You’d think with all that Tea Party support that Black Republicans would be burning up the primary polls this year, right? (snicker)
Yeah, the Tea Party for some super strange reason (hmm….could it be the rampant racism in their ranks?) is not sweeping a bunch of black Republicans into office. Wonder why…? Only one — Tim Scott in South Carolina — might be able to make it all the way to Congress as a black Tea Party Republican. Unless you do something about it and vote against him if you live in the SC. If elected, he’d be the first black Republican in Congress since that poor suffering soul, J.C. Watts. Don’t hear much from Watts these days, do we?
Garance Franke-Ruta at the new WhoRunsGov blog from WaPo says: Not a record year for black Republicans, after all (not so much…)
As executive director of the Frederick Douglass Foundation, Timothy F. Johnson aggressively made the case in the spring that 2010 represented a historic year for the Republican Party’s recruitment of African American candidates. The first midterm election following the inauguration of the country’s first black president and the first under a black GOP chairman saw a post-Reconstruction record 30 to 32 African Americans raise their hands to stand for election for the House, Johnson told any journalist who would listen, leading to favorable headlines in the New York Times, Politico, the Daily Caller and elsewhere.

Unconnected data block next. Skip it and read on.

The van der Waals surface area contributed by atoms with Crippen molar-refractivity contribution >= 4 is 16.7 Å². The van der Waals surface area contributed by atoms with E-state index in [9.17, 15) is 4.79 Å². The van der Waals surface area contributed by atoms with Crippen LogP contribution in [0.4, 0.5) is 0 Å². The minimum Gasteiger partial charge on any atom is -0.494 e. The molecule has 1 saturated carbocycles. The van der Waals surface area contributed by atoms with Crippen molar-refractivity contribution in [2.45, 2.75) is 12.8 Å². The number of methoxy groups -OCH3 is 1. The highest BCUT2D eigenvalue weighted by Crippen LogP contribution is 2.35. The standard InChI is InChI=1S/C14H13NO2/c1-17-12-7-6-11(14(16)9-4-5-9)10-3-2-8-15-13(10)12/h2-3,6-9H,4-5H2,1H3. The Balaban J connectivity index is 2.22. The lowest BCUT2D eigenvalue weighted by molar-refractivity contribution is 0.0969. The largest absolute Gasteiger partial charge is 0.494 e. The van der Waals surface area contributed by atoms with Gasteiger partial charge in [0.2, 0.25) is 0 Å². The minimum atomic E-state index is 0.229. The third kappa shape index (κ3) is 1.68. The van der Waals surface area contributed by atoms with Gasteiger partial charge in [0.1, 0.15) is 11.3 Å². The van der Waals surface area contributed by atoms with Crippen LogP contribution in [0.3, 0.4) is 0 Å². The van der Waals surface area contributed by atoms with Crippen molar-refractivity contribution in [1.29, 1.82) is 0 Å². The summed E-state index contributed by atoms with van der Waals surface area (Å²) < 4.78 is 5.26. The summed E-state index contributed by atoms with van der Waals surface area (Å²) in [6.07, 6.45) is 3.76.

But those who studied African American political history told me at the time there was no evidence that this was the case, and neither Johnson nor the National Republican Congressional Committee were able to provide historical data to substantiate the claim that 2010 represented a record year.
“We don’t have historical data … but would confirm that this cycle certainly is the highest numbers we have seen, in terms of African American candidates in recent election cycles,” said Paul Lindsay, Deputy Communications Director of the NRCC, earlier this year.
Well, the primary data are now in — and Johnson’s claim that 2010 would be a record year is out the window. Only 13 African Americans are left running for the House on the GOP ticket this fall. That’s a higher number than in recent cycles, but nowhere near record levels — and far below the number running just a decade ago.
As recently as 2000, 23 African Americans ran as GOP nominees for the House, according to the Joint Center for Political and Economic Studies, the leading national institution that gathers data on African American elected officials and general election candidates. (It stands to reason an even greater number were candidates before the field was whittled by primaries.) [snip]
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